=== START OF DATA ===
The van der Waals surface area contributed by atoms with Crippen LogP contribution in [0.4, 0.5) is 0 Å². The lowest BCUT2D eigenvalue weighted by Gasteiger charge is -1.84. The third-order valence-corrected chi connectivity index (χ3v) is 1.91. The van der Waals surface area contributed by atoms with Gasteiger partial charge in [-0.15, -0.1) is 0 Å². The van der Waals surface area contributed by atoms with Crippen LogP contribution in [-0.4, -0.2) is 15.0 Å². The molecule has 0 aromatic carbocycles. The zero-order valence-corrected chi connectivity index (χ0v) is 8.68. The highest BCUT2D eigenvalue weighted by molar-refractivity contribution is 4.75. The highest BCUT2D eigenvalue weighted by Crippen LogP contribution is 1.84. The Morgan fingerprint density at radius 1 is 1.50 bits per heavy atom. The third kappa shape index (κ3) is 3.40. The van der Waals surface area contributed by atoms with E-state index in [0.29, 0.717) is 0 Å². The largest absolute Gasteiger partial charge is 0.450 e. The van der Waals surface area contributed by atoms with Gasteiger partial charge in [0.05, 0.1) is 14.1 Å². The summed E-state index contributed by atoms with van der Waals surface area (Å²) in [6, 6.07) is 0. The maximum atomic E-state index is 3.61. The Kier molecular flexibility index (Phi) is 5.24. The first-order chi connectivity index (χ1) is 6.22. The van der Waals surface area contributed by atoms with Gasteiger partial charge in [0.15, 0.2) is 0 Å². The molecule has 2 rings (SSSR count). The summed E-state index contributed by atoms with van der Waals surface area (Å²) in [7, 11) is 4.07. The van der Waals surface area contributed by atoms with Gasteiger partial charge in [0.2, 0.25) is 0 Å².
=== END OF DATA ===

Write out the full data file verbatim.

The van der Waals surface area contributed by atoms with Crippen LogP contribution in [0.4, 0.5) is 0 Å². The lowest BCUT2D eigenvalue weighted by Gasteiger charge is -1.84. The third-order valence-corrected chi connectivity index (χ3v) is 1.91. The van der Waals surface area contributed by atoms with Gasteiger partial charge in [-0.15, -0.1) is 0 Å². The van der Waals surface area contributed by atoms with Crippen LogP contribution in [-0.4, -0.2) is 15.0 Å². The molecule has 0 aromatic carbocycles. The zero-order valence-corrected chi connectivity index (χ0v) is 8.68. The highest BCUT2D eigenvalue weighted by molar-refractivity contribution is 4.75. The highest BCUT2D eigenvalue weighted by Crippen LogP contribution is 1.84. The Morgan fingerprint density at radius 1 is 1.50 bits per heavy atom. The third kappa shape index (κ3) is 3.40. The van der Waals surface area contributed by atoms with E-state index in [0.29, 0.717) is 0 Å². The largest absolute Gasteiger partial charge is 0.450 e. The van der Waals surface area contributed by atoms with Gasteiger partial charge in [0.05, 0.1) is 14.1 Å². The summed E-state index contributed by atoms with van der Waals surface area (Å²) in [6, 6.07) is 0. The maximum atomic E-state index is 3.61. The Kier molecular flexibility index (Phi) is 5.24. The first-order chi connectivity index (χ1) is 6.22. The van der Waals surface area contributed by atoms with Gasteiger partial charge in [0.15, 0.2) is 0 Å². The molecule has 2 rings (SSSR count). The summed E-state index contributed by atoms with van der Waals surface area (Å²) in [7, 11) is 4.07. The van der Waals surface area contributed by atoms with Gasteiger partial charge in [0.2, 0.25) is 0 Å².